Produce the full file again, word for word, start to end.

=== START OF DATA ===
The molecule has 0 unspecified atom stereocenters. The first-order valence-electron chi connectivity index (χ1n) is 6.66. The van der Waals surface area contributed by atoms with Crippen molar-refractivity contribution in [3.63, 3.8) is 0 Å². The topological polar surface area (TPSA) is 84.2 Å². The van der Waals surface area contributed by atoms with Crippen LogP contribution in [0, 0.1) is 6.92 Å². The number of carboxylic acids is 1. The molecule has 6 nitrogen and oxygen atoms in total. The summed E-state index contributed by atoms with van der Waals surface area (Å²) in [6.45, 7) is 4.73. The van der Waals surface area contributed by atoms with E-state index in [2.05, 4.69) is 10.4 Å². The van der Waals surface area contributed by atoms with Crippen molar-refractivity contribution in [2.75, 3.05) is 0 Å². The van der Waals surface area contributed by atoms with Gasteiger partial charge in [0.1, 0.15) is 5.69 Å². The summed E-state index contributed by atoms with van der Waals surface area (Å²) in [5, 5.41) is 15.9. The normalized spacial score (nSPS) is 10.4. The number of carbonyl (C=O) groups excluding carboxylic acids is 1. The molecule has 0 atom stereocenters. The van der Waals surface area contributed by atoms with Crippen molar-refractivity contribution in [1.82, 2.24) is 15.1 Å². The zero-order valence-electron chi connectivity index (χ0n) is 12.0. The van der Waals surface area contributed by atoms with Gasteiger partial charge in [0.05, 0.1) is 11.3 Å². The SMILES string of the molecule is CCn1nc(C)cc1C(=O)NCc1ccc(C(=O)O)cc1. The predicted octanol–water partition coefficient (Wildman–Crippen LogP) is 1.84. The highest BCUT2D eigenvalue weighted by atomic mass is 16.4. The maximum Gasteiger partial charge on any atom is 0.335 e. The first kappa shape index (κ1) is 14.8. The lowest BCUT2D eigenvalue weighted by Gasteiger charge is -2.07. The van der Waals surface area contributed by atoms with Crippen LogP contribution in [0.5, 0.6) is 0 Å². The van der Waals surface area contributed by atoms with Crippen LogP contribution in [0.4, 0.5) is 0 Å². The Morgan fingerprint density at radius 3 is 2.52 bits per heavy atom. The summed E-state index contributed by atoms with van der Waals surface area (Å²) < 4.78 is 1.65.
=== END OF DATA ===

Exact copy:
The molecule has 0 unspecified atom stereocenters. The first-order valence-electron chi connectivity index (χ1n) is 6.66. The van der Waals surface area contributed by atoms with Crippen molar-refractivity contribution in [3.63, 3.8) is 0 Å². The topological polar surface area (TPSA) is 84.2 Å². The van der Waals surface area contributed by atoms with Crippen LogP contribution in [0, 0.1) is 6.92 Å². The number of carboxylic acids is 1. The molecule has 6 nitrogen and oxygen atoms in total. The summed E-state index contributed by atoms with van der Waals surface area (Å²) in [6.45, 7) is 4.73. The van der Waals surface area contributed by atoms with E-state index in [2.05, 4.69) is 10.4 Å². The van der Waals surface area contributed by atoms with Crippen molar-refractivity contribution in [2.75, 3.05) is 0 Å². The van der Waals surface area contributed by atoms with Gasteiger partial charge in [0.1, 0.15) is 5.69 Å². The summed E-state index contributed by atoms with van der Waals surface area (Å²) in [5, 5.41) is 15.9. The normalized spacial score (nSPS) is 10.4. The number of carbonyl (C=O) groups excluding carboxylic acids is 1. The molecule has 0 atom stereocenters. The van der Waals surface area contributed by atoms with Crippen molar-refractivity contribution in [1.82, 2.24) is 15.1 Å². The zero-order valence-electron chi connectivity index (χ0n) is 12.0. The van der Waals surface area contributed by atoms with Gasteiger partial charge in [0.05, 0.1) is 11.3 Å². The SMILES string of the molecule is CCn1nc(C)cc1C(=O)NCc1ccc(C(=O)O)cc1. The predicted octanol–water partition coefficient (Wildman–Crippen LogP) is 1.84. The highest BCUT2D eigenvalue weighted by atomic mass is 16.4. The maximum Gasteiger partial charge on any atom is 0.335 e. The first kappa shape index (κ1) is 14.8. The lowest BCUT2D eigenvalue weighted by Gasteiger charge is -2.07. The van der Waals surface area contributed by atoms with Crippen LogP contribution in [0.5, 0.6) is 0 Å². The van der Waals surface area contributed by atoms with Crippen LogP contribution in [0.4, 0.5) is 0 Å². The Morgan fingerprint density at radius 3 is 2.52 bits per heavy atom. The summed E-state index contributed by atoms with van der Waals surface area (Å²) < 4.78 is 1.65.